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Mardi Gras | New Deal Social Club

History of Mardi Gras
Mardi Gras has been celebrated in New Orleans since the explorer Iberville first set foot here on Mardi Gras Day set foot in 1699. In French colonial days, wealthy members of Creole society threw lavish Mardi Gras balls from Twelfth Night (Jan. 6th) to Fat Tuesday Eve. In 1857, the first parade rolled through the city streets, courtesy of the Mistick Krewe of Comus. And in 1872, Rex, the king of Mardi Gras made his debut. Today, hundreds of Mardi Gras clubs (krewes) host grand balls and dozens of dozens of parades.

The e customs surrounding Mardi Gras are fascinating and fun. One of the most recognizable symbols of this celebration is to wear masks are Mardi Gras masks. The practice of masking dates back to the European celebration of Carnival, and some think it has its roots much farther back in the celebration customs of pagan Rome. Mardi Gras masks lend an air of mystery and magic to the revelry. One of the main advantages of masking for Mardi Gras parades and parties is that one’s identity is concealed. Ordinary societal expectations are suspended, and one can behave in ways he or she normally would not.

Appropriately, the masks themselves have a life and a history all their own.
Mardi Gras, which means Fat Tuesday in French, is the celebration that begins on January 6 th (Twelfth Night) and continuing through Mardi Gras Day, or Fat Tuesday, which is the last day before Lent begins. Mardi Gras is widely understood as New Orleans unique take on the Carnival celebration, which allows partiers an opportunity for one last outrageous debauch before settling into the pious reflection and repentance called for by the Lenten season.

Though it has its roots in the calendar of the Catholic Church, Mardi Gras has become an almost entirely secular holiday, enjoyed by people of all
backgrounds and religions.

Learning with games:

  1. Find your partner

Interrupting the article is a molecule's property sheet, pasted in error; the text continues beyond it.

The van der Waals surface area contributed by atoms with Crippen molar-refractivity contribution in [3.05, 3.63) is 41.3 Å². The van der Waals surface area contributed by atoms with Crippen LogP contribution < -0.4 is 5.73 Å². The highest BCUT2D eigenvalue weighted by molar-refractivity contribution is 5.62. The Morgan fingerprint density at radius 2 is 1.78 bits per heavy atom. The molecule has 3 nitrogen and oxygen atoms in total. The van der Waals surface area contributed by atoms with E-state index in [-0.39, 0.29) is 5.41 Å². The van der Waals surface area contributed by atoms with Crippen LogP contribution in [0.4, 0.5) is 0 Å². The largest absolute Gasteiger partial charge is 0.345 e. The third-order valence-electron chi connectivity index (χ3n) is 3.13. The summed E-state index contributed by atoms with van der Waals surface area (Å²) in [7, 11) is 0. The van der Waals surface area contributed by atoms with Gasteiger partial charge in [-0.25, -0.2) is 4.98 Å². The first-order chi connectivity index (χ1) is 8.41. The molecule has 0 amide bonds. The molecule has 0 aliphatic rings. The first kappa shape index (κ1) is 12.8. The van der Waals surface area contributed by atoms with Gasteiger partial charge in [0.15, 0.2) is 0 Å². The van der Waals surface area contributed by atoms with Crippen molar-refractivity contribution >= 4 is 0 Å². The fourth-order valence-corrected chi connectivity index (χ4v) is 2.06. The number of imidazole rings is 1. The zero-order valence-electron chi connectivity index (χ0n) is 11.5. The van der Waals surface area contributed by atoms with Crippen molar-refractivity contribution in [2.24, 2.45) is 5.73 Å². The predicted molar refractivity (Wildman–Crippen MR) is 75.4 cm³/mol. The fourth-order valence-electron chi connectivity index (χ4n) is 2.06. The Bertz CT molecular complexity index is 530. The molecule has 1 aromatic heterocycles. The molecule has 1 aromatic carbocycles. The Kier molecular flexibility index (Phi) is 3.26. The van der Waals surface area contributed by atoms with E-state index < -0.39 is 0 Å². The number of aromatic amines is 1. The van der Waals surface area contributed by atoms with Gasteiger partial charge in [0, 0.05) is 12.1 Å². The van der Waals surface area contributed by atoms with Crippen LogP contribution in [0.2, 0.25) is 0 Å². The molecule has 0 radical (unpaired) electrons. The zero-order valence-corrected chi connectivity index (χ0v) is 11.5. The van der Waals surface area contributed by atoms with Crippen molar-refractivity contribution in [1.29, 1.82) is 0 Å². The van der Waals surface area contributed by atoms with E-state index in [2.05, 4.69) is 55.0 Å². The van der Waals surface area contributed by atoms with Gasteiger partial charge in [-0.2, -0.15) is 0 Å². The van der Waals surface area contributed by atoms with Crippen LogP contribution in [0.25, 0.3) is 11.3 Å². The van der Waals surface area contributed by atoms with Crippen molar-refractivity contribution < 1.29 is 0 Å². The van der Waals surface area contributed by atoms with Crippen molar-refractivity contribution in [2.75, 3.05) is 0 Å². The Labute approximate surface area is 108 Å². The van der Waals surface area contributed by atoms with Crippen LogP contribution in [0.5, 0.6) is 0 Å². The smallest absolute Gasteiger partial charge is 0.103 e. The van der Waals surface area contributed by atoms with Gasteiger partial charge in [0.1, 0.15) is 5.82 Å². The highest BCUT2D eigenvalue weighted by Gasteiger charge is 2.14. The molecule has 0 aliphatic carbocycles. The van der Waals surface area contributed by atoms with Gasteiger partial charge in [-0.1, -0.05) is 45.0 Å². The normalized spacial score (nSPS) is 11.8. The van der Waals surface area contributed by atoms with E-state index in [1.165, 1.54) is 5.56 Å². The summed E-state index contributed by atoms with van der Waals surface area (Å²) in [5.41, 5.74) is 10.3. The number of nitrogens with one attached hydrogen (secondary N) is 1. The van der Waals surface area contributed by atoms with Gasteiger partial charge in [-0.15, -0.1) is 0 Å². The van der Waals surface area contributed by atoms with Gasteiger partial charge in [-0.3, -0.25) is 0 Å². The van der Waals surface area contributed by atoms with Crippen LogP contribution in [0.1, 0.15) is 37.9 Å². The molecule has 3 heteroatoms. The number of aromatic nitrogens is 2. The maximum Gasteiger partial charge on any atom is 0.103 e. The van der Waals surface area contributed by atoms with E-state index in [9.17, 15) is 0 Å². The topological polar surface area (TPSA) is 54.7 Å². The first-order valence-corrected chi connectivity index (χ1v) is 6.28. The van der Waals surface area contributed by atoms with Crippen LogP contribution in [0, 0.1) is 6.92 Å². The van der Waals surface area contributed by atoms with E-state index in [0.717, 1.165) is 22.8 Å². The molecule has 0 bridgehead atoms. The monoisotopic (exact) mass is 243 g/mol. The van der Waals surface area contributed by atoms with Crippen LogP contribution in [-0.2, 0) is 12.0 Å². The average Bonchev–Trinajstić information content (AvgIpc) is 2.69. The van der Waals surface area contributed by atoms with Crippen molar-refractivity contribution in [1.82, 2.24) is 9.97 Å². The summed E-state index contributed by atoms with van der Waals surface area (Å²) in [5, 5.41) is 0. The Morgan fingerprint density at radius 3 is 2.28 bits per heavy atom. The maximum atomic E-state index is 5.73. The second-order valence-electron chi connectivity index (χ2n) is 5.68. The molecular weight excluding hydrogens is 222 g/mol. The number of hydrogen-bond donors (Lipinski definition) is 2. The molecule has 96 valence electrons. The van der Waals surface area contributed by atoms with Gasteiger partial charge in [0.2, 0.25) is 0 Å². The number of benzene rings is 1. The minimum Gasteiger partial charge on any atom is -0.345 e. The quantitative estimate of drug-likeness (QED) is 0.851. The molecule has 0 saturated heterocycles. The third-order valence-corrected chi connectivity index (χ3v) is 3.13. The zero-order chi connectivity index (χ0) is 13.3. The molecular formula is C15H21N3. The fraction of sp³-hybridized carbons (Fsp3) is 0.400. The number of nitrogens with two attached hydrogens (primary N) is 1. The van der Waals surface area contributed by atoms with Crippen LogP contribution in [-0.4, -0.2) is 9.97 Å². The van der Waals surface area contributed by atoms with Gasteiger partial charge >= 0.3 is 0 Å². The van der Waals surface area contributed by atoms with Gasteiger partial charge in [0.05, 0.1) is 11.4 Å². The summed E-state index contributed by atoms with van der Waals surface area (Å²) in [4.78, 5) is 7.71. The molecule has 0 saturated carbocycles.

Each student is given either a picture or the name of an object related to Mardi Gras. They need to find their partner in the room.
    King cake
    Moon pie
  1. Forbidden word bead game
    Each student receives a string of Mardi Gras beads/ a picture related to the celebration/ a mask (it comes to the imagination) when they arrive to the activity. Choose a group of words that people are likely to say a lot during the party (like “beads” or “drink.”) If a guest catches someone saying the forbidden word during the party, they can take a string of the special beads from them.
    Whoever has the most necklaces at the end of the night is the winner.
  2. Guess how many beads
    To set up for this game, fill a glass jar with as many Mardi Gras beads as you can fit into it (it can be candies). Leave out slips of paper for people to write their guesses on and a box to keep them in. Whoever’s guess is the closest by the end of the night is the winner.
  3. Hot potato trivia
    Take a small object related to Mardi Gras. Hand the object to a student and then turn around facing away from the class. Tell the students to pass the object around. After a few seconds have passed, shout ‘Stop!’ The student holding the object at that time must then answer a question set by you. If the student answers the question successfully, he or she scores a point. If not, the game continues. The student with the most points at the end of the game wins.

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